Ryan Dedmon

Ryan Dedmon

Guest Writer

By Ryan Dedmon

I used to be one of those police dispatch professionals who wore my cell phone on a belt-clip on my hip. It was always with me. Phone calls, text messages, emails: It was a never-ending stream of constant communication. And all of that was on top of the stress of my basic duty of answering 911 calls.

It is vital to the mental health and overall well-being of dispatchers to find a place where they can escape the information overload and let their hearts and minds rest in peace to recharge. Admittedly, finding that happy place can be quite challenging when you have a career in emergency communications. Public safety takes no breaks, and oftentimes, neither do the dispatchers who staff communication centers. Thus, the paradox: How do dispatchers find time to escape to their happy place when they have a job that demands they be on-call and ready to respond to work 24/7?

There is no simple answer to that question. In fact, I suspect the answer will differ greatly from person to person. One person might feel better escaping to a mountain cabin far from the city, while another person might feel more at home in the middle of a busy subway. So I can only speak for my own experiences, and maybe in sharing them they might help you find your own happy place.

I was born and raised in Southern California in the heart of Orange County. It seems like a never-ending suburban sprawl that spreads between Los Angeles and San Diego. Life always feels busy here because there are more people than there is space for all of us to comfortably live in such proximity. However, the one thing you absolutely cannot trade here is the weather. It is sunny and 75, even in the middle of winter. And that weather makes the beaches in Southern California wonderful places to visit.

There is something majestically indescribable about the feeling of sand between my toes, a cool ocean breeze blowing, the fresh air filling my lungs, and the warmth of the sun as it seems to hug me. I like to wade out several yards until I am shoulder-deep in the water because I find the cool temperatures of the Pacific to be refreshing, and that is where the magic happens … I like to stand out far enough where the swells come in, but before they break into waves. As I am standing there and the swells approach, the water lifts me off the ocean floor and I rise with it momentarily until it quickly passes and then breaks into a wave before hitting the shore. And in that very brief instant when the water gently elevates me, I feel a sweet freedom of weightlessness that seems ever so elusive in our nonstop, information-driven, and performance-based society. I am free from phone calls, text messages, emails, project deadlines, and all things that distract me from just being me.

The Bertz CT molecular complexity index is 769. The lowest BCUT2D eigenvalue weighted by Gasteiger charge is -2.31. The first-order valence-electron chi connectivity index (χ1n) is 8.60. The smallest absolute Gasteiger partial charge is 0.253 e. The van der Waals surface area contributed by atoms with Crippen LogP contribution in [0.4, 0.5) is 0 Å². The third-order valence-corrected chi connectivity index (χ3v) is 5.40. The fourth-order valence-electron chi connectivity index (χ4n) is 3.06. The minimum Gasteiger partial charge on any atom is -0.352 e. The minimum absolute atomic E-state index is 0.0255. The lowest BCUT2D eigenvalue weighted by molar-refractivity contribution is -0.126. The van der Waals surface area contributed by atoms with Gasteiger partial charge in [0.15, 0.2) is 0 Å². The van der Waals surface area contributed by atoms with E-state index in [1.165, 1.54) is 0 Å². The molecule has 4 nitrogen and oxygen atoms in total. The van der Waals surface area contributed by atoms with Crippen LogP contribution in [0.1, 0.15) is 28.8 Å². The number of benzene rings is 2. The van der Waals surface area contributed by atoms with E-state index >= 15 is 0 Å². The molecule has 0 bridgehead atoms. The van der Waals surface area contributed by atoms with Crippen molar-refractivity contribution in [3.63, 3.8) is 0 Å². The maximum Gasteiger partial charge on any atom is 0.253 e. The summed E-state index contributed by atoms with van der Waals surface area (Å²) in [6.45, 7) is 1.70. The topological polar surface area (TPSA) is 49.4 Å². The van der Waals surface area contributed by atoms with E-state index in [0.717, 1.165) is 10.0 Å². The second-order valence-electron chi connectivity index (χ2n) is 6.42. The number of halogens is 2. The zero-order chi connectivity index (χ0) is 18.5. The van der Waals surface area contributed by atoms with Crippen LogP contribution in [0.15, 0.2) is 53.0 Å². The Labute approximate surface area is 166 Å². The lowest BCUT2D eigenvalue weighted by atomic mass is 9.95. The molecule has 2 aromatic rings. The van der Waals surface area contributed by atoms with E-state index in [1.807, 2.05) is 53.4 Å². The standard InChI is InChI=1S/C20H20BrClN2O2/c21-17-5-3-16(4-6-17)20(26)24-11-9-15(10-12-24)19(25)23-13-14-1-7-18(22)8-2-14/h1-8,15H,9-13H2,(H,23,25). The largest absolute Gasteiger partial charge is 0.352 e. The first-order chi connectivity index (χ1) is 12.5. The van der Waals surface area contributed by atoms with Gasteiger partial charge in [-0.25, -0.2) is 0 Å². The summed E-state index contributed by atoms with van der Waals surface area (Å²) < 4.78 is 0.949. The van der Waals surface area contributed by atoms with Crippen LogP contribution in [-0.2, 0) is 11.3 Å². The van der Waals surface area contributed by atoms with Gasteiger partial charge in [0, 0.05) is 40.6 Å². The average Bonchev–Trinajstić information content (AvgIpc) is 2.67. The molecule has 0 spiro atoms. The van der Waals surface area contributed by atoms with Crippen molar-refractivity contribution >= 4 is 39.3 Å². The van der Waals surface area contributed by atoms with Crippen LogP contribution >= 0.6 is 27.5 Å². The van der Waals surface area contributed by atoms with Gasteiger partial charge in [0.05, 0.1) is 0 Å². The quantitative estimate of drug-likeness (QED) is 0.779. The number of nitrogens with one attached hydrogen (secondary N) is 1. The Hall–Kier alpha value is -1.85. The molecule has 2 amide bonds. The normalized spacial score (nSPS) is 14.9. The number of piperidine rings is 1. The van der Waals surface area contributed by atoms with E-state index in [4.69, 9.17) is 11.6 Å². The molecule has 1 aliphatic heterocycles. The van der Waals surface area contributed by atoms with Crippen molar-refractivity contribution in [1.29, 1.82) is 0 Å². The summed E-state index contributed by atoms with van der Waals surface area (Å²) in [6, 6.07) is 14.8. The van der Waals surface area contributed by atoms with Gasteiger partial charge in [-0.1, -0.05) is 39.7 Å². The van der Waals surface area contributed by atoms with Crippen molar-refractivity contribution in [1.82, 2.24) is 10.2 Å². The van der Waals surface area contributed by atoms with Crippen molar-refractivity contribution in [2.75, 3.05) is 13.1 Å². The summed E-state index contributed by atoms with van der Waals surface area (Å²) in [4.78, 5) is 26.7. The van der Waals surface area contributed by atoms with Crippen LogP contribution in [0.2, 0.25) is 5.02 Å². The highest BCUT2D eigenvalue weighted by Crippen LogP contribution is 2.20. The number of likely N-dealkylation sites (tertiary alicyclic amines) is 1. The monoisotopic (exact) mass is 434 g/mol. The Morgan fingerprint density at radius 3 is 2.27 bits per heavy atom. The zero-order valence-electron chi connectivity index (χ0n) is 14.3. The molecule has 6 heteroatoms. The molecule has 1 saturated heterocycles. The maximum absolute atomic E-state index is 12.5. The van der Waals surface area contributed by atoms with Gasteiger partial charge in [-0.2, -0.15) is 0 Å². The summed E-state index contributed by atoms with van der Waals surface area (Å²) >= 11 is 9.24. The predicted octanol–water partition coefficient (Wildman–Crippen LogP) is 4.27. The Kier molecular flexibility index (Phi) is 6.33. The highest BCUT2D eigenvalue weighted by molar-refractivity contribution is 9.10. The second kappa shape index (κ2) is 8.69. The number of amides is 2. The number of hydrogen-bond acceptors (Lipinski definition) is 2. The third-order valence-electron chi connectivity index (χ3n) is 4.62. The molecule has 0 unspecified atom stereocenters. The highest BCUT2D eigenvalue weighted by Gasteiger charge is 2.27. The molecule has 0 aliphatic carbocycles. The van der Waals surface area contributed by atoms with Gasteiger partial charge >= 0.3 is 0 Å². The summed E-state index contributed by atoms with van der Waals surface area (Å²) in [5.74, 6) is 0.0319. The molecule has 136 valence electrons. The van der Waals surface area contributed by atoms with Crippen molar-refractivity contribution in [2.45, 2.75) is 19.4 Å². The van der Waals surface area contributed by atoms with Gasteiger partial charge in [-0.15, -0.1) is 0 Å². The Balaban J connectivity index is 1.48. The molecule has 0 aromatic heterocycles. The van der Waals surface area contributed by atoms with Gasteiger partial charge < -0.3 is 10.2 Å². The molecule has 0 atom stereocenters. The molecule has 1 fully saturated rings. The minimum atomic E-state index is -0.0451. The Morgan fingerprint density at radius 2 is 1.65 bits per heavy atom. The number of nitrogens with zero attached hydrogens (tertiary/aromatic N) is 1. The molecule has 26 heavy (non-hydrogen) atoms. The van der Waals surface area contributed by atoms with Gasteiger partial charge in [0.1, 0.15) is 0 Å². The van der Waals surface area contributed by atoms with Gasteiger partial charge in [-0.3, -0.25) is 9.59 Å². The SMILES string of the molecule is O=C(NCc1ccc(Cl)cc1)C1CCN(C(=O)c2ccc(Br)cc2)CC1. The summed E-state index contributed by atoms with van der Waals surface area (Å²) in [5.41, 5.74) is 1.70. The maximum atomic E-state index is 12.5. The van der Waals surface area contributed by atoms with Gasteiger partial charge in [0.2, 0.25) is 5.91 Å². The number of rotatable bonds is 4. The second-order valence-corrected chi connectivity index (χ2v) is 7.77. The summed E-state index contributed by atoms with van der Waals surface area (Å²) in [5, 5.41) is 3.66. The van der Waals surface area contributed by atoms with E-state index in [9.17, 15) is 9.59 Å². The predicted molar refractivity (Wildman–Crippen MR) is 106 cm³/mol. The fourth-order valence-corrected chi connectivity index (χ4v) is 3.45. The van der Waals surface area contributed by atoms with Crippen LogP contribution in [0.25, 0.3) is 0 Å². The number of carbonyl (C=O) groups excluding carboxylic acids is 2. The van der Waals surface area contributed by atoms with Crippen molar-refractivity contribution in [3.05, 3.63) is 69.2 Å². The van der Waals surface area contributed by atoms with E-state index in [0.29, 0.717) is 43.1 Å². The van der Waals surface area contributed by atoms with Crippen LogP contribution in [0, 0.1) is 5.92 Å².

Finding your own happy place for emotional survival might be far from the beach. But what we encourage you to do is find that special place, wherever it may be for you, where no one cares about your occupation or job performance. Leave the stress and anxiety behind. Go to that happy place with the people you love to escape the worries of this world, the overwhelming stress of your job in public safety, and re-experience the freedom of just being you.